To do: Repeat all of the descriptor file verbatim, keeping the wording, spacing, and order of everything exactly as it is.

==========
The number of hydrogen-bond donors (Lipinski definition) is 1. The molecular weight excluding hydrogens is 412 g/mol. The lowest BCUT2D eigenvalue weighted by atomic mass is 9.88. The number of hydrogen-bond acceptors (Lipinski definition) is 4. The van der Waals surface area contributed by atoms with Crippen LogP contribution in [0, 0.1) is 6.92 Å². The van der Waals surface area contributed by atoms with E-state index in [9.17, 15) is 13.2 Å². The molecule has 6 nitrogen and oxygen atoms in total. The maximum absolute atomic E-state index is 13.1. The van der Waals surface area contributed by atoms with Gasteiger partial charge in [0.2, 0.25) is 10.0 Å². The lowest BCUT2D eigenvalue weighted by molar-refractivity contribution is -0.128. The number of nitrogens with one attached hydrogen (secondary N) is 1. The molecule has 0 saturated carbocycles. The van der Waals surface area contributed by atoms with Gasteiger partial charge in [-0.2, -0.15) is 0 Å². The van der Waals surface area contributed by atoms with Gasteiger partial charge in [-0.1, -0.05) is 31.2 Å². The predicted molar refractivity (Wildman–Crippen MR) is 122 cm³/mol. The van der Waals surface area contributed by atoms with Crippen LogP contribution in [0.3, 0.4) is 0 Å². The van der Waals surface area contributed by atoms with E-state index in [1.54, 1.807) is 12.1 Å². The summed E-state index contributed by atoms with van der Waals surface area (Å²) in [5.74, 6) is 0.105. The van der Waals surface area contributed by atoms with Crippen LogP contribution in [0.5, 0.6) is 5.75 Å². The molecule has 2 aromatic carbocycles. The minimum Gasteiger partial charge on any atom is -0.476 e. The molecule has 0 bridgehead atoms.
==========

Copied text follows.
The number of hydrogen-bond donors (Lipinski definition) is 1. The molecular weight excluding hydrogens is 412 g/mol. The lowest BCUT2D eigenvalue weighted by atomic mass is 9.88. The number of hydrogen-bond acceptors (Lipinski definition) is 4. The van der Waals surface area contributed by atoms with Crippen LogP contribution in [0, 0.1) is 6.92 Å². The van der Waals surface area contributed by atoms with E-state index in [9.17, 15) is 13.2 Å². The molecule has 6 nitrogen and oxygen atoms in total. The maximum absolute atomic E-state index is 13.1. The van der Waals surface area contributed by atoms with Gasteiger partial charge in [0.2, 0.25) is 10.0 Å². The lowest BCUT2D eigenvalue weighted by molar-refractivity contribution is -0.128. The number of nitrogens with one attached hydrogen (secondary N) is 1. The molecule has 0 saturated carbocycles. The van der Waals surface area contributed by atoms with Gasteiger partial charge in [-0.2, -0.15) is 0 Å². The van der Waals surface area contributed by atoms with Gasteiger partial charge in [-0.1, -0.05) is 31.2 Å². The predicted molar refractivity (Wildman–Crippen MR) is 122 cm³/mol. The van der Waals surface area contributed by atoms with Crippen LogP contribution in [0.3, 0.4) is 0 Å². The van der Waals surface area contributed by atoms with E-state index in [1.54, 1.807) is 12.1 Å². The summed E-state index contributed by atoms with van der Waals surface area (Å²) in [5.74, 6) is 0.105. The van der Waals surface area contributed by atoms with Crippen LogP contribution in [0.5, 0.6) is 5.75 Å². The molecule has 2 aromatic carbocycles. The minimum Gasteiger partial charge on any atom is -0.476 e. The molecule has 0 bridgehead atoms.